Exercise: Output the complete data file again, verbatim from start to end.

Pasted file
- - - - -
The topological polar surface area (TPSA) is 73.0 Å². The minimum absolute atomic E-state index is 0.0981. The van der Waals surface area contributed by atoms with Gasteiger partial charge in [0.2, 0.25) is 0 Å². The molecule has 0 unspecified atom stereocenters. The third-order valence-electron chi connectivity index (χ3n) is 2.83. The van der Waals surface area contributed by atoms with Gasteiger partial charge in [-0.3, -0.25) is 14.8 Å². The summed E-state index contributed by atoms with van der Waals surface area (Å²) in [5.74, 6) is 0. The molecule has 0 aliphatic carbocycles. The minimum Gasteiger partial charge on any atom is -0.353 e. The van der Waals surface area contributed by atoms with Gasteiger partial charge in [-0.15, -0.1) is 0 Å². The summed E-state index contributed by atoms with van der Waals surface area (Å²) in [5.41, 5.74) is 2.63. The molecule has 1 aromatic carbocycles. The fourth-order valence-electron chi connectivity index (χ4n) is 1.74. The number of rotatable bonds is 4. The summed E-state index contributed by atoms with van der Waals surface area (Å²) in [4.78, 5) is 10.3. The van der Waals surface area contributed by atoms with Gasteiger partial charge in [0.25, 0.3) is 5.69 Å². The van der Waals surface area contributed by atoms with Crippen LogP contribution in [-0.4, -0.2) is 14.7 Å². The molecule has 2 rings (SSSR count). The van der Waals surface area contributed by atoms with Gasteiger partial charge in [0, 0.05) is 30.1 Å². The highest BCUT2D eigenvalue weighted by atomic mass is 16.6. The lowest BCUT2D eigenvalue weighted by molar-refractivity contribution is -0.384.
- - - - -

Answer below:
The topological polar surface area (TPSA) is 73.0 Å². The minimum absolute atomic E-state index is 0.0981. The van der Waals surface area contributed by atoms with Gasteiger partial charge in [0.2, 0.25) is 0 Å². The molecule has 0 unspecified atom stereocenters. The third-order valence-electron chi connectivity index (χ3n) is 2.83. The van der Waals surface area contributed by atoms with Gasteiger partial charge in [-0.3, -0.25) is 14.8 Å². The summed E-state index contributed by atoms with van der Waals surface area (Å²) in [5.74, 6) is 0. The molecule has 0 aliphatic carbocycles. The minimum Gasteiger partial charge on any atom is -0.353 e. The van der Waals surface area contributed by atoms with Gasteiger partial charge in [-0.15, -0.1) is 0 Å². The summed E-state index contributed by atoms with van der Waals surface area (Å²) in [5.41, 5.74) is 2.63. The molecule has 1 aromatic carbocycles. The fourth-order valence-electron chi connectivity index (χ4n) is 1.74. The number of rotatable bonds is 4. The summed E-state index contributed by atoms with van der Waals surface area (Å²) in [4.78, 5) is 10.3. The van der Waals surface area contributed by atoms with Gasteiger partial charge in [0.25, 0.3) is 5.69 Å². The van der Waals surface area contributed by atoms with Crippen LogP contribution in [-0.4, -0.2) is 14.7 Å². The molecule has 2 rings (SSSR count). The van der Waals surface area contributed by atoms with Gasteiger partial charge in [0, 0.05) is 30.1 Å². The highest BCUT2D eigenvalue weighted by atomic mass is 16.6. The lowest BCUT2D eigenvalue weighted by molar-refractivity contribution is -0.384.